Category: Assassinations

Newman Vol 3In Countdown to Darkness: The Assassination of President Kennedy Volume II , author John M. Newman warned us that a storm was brewing.  President John F. Kennedy (1917-1963) and his brother Robert F. Kennedy (19125-1963) had come to realize that not all who smile come as friends.  But what they could not have foreseen, was the depth of resentment towards them from the military, Cuban exiles and the intelligence community.  In the second volume, we learned about the demise of Patrice Lumumba (1925-1961), the relationship between the Kennedys and mobster Sam Giancana (1908-1975), Oswald’s alleged “defection” and the failure of the Bay of Pigs invasion in April, 1961.  Newman resumes the story and takes us deeper behind the scenes in the Kennedy Administration which found itself in damage control to prevent rupturing at the seams.

The present volume revisits the Cuban situation and also focuses on the doomed Operation Mongoose.  The covert operation has gained traction in research circles as an example of the doomed efforts to remove Fidel Castro, but as we see here, there was far more to the story.  For several decades, the rumor of Robert Kennedy giving a green light to assassinate Fidel Castro has persisted.  The myth was pioneered by former CIA operative Samuel Halpern (d. 2005), who was not fond of either Kennedy brother.  Newman investigates that myth and finally separates fact from fiction.  And the story that emerges is one of deception, exemplified by the actions of many such as Bill Harvey (1915-1976), Richard Bissell (1909-1994) and Gen. Edward Lansdale (1908-1987).  Halpern’s tale is so convoluted that it even caught the attention of journalist Seymour Hersh who examined the Kennedy family in his book  ‘The Dark Side of Camelot‘, which does no favors to the Kennedy name. I do not know if Hersh has read this book but when or if he does, I am sure the facts revealed by Newman may cause him to revise his work.

If you have read Gaeton Fonzi’s The Last Investigation, then you are already familiar with one of the most peculiar characters in the JFK assassination story, Antonio Veciana.  As leader of the anti-Castro group Alpha-66, he was responsible for daring acts against the Castro regime.  The acts were so worrisome that Kennedy eventually ordered the military to have them cease and desist.  But just who was Veciana and did he really meet a contact named Maurice Bishop?  It is believed that Bishop was a cover name for David Atlee Phillips (1922-1986), a legendary CIA officer and founder of the Association of Former Intelligence Officers.   The story of Veciana and Bishop can be quite confusing and for years Veciana played mind games with investigators.  Fonzi died before Veciana would make several changes to his story but Newman catches them all here and reveals the truth about Veciana’s recruitment into CIA activities and his alleged meeting with Bishop. To say it is puzzling would be an understatement.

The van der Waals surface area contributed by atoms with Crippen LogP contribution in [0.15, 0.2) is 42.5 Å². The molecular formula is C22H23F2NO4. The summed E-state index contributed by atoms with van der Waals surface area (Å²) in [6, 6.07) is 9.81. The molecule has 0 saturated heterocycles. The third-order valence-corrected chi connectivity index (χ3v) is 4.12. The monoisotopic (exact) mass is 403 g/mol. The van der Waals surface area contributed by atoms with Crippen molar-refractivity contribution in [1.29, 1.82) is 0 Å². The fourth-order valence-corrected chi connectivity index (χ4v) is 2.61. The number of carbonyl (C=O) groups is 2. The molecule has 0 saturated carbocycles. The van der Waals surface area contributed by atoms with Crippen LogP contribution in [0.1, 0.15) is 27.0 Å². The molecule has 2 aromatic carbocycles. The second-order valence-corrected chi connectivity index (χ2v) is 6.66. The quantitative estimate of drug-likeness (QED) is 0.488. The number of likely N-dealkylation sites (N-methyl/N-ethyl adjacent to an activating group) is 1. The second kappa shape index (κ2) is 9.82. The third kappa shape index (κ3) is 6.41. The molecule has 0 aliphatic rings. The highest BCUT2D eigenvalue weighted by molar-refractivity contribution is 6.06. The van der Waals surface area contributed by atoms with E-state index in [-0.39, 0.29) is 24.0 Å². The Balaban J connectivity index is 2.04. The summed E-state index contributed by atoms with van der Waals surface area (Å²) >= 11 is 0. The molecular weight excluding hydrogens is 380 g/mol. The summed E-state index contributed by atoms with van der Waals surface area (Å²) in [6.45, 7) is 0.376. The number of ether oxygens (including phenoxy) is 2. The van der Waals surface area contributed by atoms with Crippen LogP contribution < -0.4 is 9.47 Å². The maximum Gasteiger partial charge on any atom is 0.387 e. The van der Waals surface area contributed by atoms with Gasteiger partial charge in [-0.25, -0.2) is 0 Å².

Oswald’s “defection” to the Soviet Union is one of the most bizarre parts of his story.  While he never actually defected, his actions did catch the attention of the Russian KGB and the CIA.   Americans attempting to defect to Russia at the height of the Cold War was beyond comprehension and Oswald would have known this as a former Marine.  But the question remains, if Oswald really wanted to defect, then why didn’t he?  James Angleton (1917-1987) was the CIA Counterintelligence Chief from 1954-1975.  Undoubtedly, Oswald would have been of high interest to Angleton, whose hunt for Soviet moles within the CIA destroyed lives and damaged careers.  Until his final days in the CIA, he was convinced that there was a Soviet mole in the agency.  During his tenure, Soviet defectors did approach American officers.  One of them was Yuri Nosenko, whose story is another critical part of the Kennedy labyrinth.   However, Nosenko was a strange character and a career spy.  But was he a real defector?  Newman re-examines Nosenko’s story to show us what was really taking place in the spy war between the CIA and KGB.